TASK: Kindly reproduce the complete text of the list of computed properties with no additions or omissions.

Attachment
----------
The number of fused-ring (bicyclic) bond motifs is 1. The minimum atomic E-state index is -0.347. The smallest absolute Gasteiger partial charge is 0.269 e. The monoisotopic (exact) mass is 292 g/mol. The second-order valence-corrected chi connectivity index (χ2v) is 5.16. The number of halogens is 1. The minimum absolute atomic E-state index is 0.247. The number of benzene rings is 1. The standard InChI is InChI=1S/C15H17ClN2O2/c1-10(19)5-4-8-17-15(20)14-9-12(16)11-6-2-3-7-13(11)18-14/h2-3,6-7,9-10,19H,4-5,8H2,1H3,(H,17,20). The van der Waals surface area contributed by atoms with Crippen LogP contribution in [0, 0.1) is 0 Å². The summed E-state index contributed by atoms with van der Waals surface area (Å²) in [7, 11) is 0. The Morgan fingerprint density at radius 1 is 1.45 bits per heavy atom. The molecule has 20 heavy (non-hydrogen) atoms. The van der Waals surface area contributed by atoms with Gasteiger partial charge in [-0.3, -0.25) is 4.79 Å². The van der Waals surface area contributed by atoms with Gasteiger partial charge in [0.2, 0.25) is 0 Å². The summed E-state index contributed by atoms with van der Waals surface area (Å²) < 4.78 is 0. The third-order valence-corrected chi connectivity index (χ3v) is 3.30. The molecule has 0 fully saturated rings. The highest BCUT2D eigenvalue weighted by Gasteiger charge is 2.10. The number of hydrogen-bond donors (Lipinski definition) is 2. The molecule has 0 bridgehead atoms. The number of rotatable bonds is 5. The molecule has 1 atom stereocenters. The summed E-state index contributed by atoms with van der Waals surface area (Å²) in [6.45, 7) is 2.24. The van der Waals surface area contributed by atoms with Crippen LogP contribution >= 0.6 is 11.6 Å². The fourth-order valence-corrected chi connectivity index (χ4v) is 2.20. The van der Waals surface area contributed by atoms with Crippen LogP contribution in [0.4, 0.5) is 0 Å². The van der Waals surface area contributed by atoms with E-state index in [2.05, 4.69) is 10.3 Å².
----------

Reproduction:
The number of fused-ring (bicyclic) bond motifs is 1. The minimum atomic E-state index is -0.347. The smallest absolute Gasteiger partial charge is 0.269 e. The monoisotopic (exact) mass is 292 g/mol. The second-order valence-corrected chi connectivity index (χ2v) is 5.16. The number of halogens is 1. The minimum absolute atomic E-state index is 0.247. The number of benzene rings is 1. The standard InChI is InChI=1S/C15H17ClN2O2/c1-10(19)5-4-8-17-15(20)14-9-12(16)11-6-2-3-7-13(11)18-14/h2-3,6-7,9-10,19H,4-5,8H2,1H3,(H,17,20). The van der Waals surface area contributed by atoms with Crippen LogP contribution in [0, 0.1) is 0 Å². The summed E-state index contributed by atoms with van der Waals surface area (Å²) in [7, 11) is 0. The Morgan fingerprint density at radius 1 is 1.45 bits per heavy atom. The molecule has 20 heavy (non-hydrogen) atoms. The van der Waals surface area contributed by atoms with Gasteiger partial charge in [-0.3, -0.25) is 4.79 Å². The van der Waals surface area contributed by atoms with Gasteiger partial charge in [0.2, 0.25) is 0 Å². The summed E-state index contributed by atoms with van der Waals surface area (Å²) < 4.78 is 0. The third-order valence-corrected chi connectivity index (χ3v) is 3.30. The molecule has 0 fully saturated rings. The highest BCUT2D eigenvalue weighted by Gasteiger charge is 2.10. The number of hydrogen-bond donors (Lipinski definition) is 2. The molecule has 0 bridgehead atoms. The number of rotatable bonds is 5. The molecule has 1 atom stereocenters. The summed E-state index contributed by atoms with van der Waals surface area (Å²) in [6.45, 7) is 2.24. The van der Waals surface area contributed by atoms with Crippen LogP contribution >= 0.6 is 11.6 Å². The fourth-order valence-corrected chi connectivity index (χ4v) is 2.20. The van der Waals surface area contributed by atoms with Crippen LogP contribution in [0.4, 0.5) is 0 Å². The van der Waals surface area contributed by atoms with E-state index in [2.05, 4.69) is 10.3 Å².